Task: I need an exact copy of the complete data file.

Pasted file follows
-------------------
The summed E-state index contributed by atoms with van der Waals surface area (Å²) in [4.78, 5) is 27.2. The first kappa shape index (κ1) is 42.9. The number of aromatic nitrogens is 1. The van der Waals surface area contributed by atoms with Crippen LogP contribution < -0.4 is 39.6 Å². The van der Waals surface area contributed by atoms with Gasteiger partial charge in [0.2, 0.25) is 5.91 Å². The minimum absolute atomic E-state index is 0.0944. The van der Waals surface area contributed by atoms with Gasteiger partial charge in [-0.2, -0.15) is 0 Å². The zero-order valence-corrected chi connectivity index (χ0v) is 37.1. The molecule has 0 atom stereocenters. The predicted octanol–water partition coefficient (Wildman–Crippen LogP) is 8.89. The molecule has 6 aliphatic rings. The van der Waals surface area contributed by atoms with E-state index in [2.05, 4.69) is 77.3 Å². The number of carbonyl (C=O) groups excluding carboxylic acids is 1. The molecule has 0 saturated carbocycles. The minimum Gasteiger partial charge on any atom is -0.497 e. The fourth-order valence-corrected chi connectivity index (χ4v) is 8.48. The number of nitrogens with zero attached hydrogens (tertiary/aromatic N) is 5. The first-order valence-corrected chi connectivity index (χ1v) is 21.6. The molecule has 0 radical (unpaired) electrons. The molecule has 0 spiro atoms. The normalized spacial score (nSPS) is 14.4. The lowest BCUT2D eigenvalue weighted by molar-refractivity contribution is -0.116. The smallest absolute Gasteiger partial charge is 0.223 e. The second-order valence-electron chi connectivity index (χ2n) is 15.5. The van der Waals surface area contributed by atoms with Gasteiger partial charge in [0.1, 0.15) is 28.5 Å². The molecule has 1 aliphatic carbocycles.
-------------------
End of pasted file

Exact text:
The summed E-state index contributed by atoms with van der Waals surface area (Å²) in [4.78, 5) is 27.2. The first kappa shape index (κ1) is 42.9. The number of aromatic nitrogens is 1. The van der Waals surface area contributed by atoms with Crippen LogP contribution < -0.4 is 39.6 Å². The van der Waals surface area contributed by atoms with Gasteiger partial charge in [0.2, 0.25) is 5.91 Å². The minimum absolute atomic E-state index is 0.0944. The van der Waals surface area contributed by atoms with Gasteiger partial charge in [-0.2, -0.15) is 0 Å². The zero-order valence-corrected chi connectivity index (χ0v) is 37.1. The molecule has 0 atom stereocenters. The predicted octanol–water partition coefficient (Wildman–Crippen LogP) is 8.89. The molecule has 6 aliphatic rings. The van der Waals surface area contributed by atoms with E-state index in [2.05, 4.69) is 77.3 Å². The number of carbonyl (C=O) groups excluding carboxylic acids is 1. The molecule has 0 saturated carbocycles. The minimum Gasteiger partial charge on any atom is -0.497 e. The fourth-order valence-corrected chi connectivity index (χ4v) is 8.48. The number of nitrogens with zero attached hydrogens (tertiary/aromatic N) is 5. The first-order valence-corrected chi connectivity index (χ1v) is 21.6. The molecule has 0 radical (unpaired) electrons. The molecule has 0 spiro atoms. The normalized spacial score (nSPS) is 14.4. The lowest BCUT2D eigenvalue weighted by molar-refractivity contribution is -0.116. The smallest absolute Gasteiger partial charge is 0.223 e. The second-order valence-electron chi connectivity index (χ2n) is 15.5. The van der Waals surface area contributed by atoms with Gasteiger partial charge in [0.1, 0.15) is 28.5 Å². The molecule has 1 aliphatic carbocycles.